[Physics] Vectors as functions

covariancedifferential-geometrygeneral-relativitytensor-calculusvectors

In my study of general relativity, I came across tensors.
First, I realized that vectors (and covectors and tensors) are objects whose components transform in a certain way (such that the underlying reality is one and observers in different reference systems observe the same thing differently).
This is all very intuitive.
However, I have read that the modern way to learn these concepts is to think of vectors as multilinear functions of covectors (similarly for tensors -functions of vectors and covectors- and covectors -functions of vectors-). The problem is that this is not intuitive to me, and I don't understand why this viewpoint has been adopted.
What is the advantage of thinking of vectors as functions over thinking of them as objects that have independent existence but whose components transform in a particular way?
What is the right mindset for understanding the mathematical concepts of general relativity?

Best Answer

However, I have read that the modern way to learn these concepts is to think of vectors as multilinear functions of covectors

This is actually not quite true, though the distinction is subtle.

In the perspective you describe, one starts with the vector space $V$ as the fundamental structure. It doesn't matter how you construct it - it could be the tangent space to a manifold (as in GR), or the element of some complex Hilbert space (as in QM), or the space of polynomials in some variable.

Covectors are then elements of the algebraic dual space $V^*$, consisting of linear maps from $V$ to the underlying field $\mathbb K$ (usually $\mathbb R$ or $\mathbb C$). $(p,q)$-tensors are multilinear maps which eat $p$ covectors and $q$ vectors and spits out a $\mathbb K$-number.

The linear maps from $V^*\rightarrow \mathbb K$ are not elements of $V$, but rather elements of $V^{**}$, the algebraic dual of $V^*$. However, given any vector $X\in V$, we can define a unique map $f_X\in V^{**}$ to be the one which eats a covector $\omega$ and spits out $$f_X(\omega) := \omega(X)$$

This association $X\mapsto f_X$ between $V$ and $V^{**}$ is one-to-one, and so natural and obvious that we tend to think of elements of $V$ as simply being elements of $V^{**}$. That is what is meant by the statement that vectors can be thought of as functions of covectors - in reality, a vector $X$ is not a function of a covector, but rather can be uniquely associated to a function of a covector $f_X$ in a very natural way.

For finite-dimensional $V$, this association is also surjective, so there is a one-to-one pairing between elements of $V$ and elements of $V^{**}$, which makes it even more reasonable to say that elements of $V$ simply are elements of $V^{**}$. In infinite-dimensional spaces, such as those encountered in QM, this isn't true.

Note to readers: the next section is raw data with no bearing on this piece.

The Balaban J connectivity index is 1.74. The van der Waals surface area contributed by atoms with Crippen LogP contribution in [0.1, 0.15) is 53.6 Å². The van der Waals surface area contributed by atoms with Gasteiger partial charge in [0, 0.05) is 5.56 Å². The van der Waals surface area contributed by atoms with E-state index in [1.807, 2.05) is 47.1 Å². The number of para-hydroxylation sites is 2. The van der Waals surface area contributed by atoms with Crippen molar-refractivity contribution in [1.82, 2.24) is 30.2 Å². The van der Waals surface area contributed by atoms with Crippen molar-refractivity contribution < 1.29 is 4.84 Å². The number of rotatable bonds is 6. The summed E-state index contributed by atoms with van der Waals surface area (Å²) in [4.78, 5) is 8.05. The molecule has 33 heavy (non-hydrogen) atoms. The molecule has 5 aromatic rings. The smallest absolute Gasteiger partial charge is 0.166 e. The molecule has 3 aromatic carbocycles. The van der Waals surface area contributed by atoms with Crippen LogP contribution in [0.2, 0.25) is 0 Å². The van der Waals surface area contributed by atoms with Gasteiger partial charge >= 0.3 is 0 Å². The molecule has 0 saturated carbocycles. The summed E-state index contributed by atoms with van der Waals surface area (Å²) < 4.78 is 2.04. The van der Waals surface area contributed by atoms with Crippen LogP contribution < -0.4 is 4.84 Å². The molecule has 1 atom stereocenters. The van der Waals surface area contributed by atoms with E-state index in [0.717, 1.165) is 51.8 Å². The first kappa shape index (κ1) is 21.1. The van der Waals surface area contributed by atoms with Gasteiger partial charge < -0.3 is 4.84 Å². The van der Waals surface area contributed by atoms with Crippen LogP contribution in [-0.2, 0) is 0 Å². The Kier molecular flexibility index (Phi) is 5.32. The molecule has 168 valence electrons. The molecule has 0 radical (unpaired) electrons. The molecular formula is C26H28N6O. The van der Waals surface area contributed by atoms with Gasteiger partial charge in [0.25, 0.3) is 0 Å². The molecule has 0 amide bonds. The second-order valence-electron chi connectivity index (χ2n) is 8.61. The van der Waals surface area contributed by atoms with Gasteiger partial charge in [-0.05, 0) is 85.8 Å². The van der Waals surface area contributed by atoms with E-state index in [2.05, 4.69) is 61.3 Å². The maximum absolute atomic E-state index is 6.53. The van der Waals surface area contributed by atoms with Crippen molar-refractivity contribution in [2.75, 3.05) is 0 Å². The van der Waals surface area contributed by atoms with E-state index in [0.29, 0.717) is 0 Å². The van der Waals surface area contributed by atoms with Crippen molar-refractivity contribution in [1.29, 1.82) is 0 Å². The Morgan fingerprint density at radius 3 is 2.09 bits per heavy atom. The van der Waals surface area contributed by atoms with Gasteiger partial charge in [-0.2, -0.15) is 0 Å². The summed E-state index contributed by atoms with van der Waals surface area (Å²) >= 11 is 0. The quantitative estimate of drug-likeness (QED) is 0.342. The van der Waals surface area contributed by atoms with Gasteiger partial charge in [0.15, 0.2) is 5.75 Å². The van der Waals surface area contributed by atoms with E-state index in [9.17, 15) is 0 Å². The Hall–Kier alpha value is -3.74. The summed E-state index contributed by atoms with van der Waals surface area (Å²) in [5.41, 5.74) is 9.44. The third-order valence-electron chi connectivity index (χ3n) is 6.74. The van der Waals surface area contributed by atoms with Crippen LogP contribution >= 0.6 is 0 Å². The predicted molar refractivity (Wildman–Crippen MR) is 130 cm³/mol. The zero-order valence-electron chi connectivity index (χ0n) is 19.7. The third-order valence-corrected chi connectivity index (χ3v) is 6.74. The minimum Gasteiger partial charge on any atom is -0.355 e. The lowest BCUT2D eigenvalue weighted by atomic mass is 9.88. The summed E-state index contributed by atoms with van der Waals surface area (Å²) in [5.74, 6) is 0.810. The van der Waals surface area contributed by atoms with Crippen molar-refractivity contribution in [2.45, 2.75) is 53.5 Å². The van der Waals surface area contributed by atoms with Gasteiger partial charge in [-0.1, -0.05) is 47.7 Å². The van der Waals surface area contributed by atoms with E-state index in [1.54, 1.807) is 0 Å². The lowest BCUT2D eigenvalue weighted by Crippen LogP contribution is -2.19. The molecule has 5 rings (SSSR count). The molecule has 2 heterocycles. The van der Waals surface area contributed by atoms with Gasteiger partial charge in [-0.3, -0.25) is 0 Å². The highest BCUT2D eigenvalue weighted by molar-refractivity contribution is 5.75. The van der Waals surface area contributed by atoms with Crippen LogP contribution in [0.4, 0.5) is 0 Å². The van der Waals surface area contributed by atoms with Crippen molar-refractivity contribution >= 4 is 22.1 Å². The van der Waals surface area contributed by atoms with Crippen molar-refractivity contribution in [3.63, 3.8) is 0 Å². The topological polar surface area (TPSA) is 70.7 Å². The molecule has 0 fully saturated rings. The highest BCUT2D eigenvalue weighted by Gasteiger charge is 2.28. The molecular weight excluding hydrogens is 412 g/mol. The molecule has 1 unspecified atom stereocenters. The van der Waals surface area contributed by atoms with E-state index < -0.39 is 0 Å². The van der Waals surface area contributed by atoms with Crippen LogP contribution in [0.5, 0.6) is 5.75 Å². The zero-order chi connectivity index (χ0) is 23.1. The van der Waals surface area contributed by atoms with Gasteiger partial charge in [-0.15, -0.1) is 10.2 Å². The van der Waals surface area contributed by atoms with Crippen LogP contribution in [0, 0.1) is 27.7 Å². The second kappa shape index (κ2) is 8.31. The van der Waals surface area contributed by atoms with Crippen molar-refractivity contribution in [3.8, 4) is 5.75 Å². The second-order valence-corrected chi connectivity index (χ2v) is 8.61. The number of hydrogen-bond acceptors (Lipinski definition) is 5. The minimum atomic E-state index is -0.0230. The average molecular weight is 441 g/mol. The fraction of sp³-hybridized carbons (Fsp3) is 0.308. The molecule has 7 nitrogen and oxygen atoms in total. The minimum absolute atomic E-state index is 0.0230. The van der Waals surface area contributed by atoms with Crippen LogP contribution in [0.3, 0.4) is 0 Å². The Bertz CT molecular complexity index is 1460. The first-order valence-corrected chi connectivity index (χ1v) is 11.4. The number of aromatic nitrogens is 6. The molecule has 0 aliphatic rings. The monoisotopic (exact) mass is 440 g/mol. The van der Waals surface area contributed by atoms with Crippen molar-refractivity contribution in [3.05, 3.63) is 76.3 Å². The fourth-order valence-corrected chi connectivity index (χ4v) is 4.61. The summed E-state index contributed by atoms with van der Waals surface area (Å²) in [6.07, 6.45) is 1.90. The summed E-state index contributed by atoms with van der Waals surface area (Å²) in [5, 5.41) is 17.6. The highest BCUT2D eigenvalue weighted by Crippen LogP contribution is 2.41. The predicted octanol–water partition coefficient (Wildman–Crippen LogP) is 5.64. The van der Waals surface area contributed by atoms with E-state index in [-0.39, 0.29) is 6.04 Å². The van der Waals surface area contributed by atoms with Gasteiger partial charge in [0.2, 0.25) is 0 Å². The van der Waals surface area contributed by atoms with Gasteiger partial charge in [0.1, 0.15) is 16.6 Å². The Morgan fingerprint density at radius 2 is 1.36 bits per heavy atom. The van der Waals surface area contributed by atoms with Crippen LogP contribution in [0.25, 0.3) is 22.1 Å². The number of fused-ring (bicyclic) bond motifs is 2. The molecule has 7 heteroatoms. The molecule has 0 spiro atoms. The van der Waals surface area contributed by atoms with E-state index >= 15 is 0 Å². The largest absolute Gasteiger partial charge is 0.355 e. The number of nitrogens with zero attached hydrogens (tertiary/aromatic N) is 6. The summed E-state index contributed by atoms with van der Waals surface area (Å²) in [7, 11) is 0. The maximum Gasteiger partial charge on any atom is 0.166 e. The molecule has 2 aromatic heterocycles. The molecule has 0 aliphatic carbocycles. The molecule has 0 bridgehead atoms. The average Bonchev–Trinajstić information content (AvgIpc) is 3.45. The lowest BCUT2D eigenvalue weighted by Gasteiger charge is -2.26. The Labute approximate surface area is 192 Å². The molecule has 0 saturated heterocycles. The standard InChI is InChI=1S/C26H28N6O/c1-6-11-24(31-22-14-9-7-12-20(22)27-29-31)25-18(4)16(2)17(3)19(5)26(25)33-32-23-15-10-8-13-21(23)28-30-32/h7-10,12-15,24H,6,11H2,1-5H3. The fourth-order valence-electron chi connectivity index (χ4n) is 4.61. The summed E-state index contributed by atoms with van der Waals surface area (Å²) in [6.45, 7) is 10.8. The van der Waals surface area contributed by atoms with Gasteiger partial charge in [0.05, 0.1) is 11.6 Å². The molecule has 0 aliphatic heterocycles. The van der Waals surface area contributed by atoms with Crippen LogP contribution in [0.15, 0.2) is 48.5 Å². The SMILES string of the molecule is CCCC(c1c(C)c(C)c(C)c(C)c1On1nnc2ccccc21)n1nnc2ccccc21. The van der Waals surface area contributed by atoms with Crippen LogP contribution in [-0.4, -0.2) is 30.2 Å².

In saying this, my intention is not to merely engage in pointlessly self-indulgent mathematical technicality.

What is the advantage of thinking of vectors as functions over thinking of them as objects that have independent existence but whose components transform in a particular way?

You can certainly think of vectors that way. The key point is that they have a basis-independent existence, which can be captured by (i) endowing their components with the right transformation properties, or (ii) talking about them with no reference to a particular basis at all. In most circumstances, I prefer the latter approach when possible, but that's more a personal preference than an indictment of the former.

It's also worth noting that thinking of tensors as objects which eat covectors and vectors and spit out numbers is nothing you aren't already intuitively familiar with, in the sense that you know that contracting all the indices in an expression yields a scalar.

To me, it also makes understanding the transformation properties of tensor components far cleaner. For example, the metric tensor $g$ is a map which eats two vectors and spits out a number. If I pick some basis $\{\hat e_\mu\}$ and plug $\hat e_\mu$ and $\hat e_\nu$ into the slots of $g$, I get $g(\hat e_\mu,\hat e_\nu) \equiv g_{\mu\nu}$.

That's what the components $g_{\mu\nu}$ are - they are the result of feeding elements of a chosen basis to the tensor $g$. Not only does this make it obvious that the components of a tensor are basis-dependent, but it makes it clear what to do when changing basis from $\hat e_\mu \mapsto \hat \epsilon_\mu = R^\nu_{\ \ \mu} \hat e_\nu$:

$$g'_{\mu\nu} \equiv g\big(\hat \epsilon_\mu,\hat \epsilon_\nu\big) = g\big(R^\alpha_{\ \ \mu}\hat e_\alpha,R^\beta_{\ \ \nu} \hat e_\beta\big) = R^\alpha_{\ \ \mu} R^\beta_{\ \ \nu} g(\hat e_\alpha,\hat e_\beta) \equiv R^\alpha_{\ \ \mu}R^\beta_{\ \ \nu}g_{\alpha\beta}$$

where we freely used the multilinearity of $g$.

This may all be perfectly obvious and natural to you if you have a lot of experience manipulating components, but for me it provides a very clean and natural understanding of the objects I'm manipulating.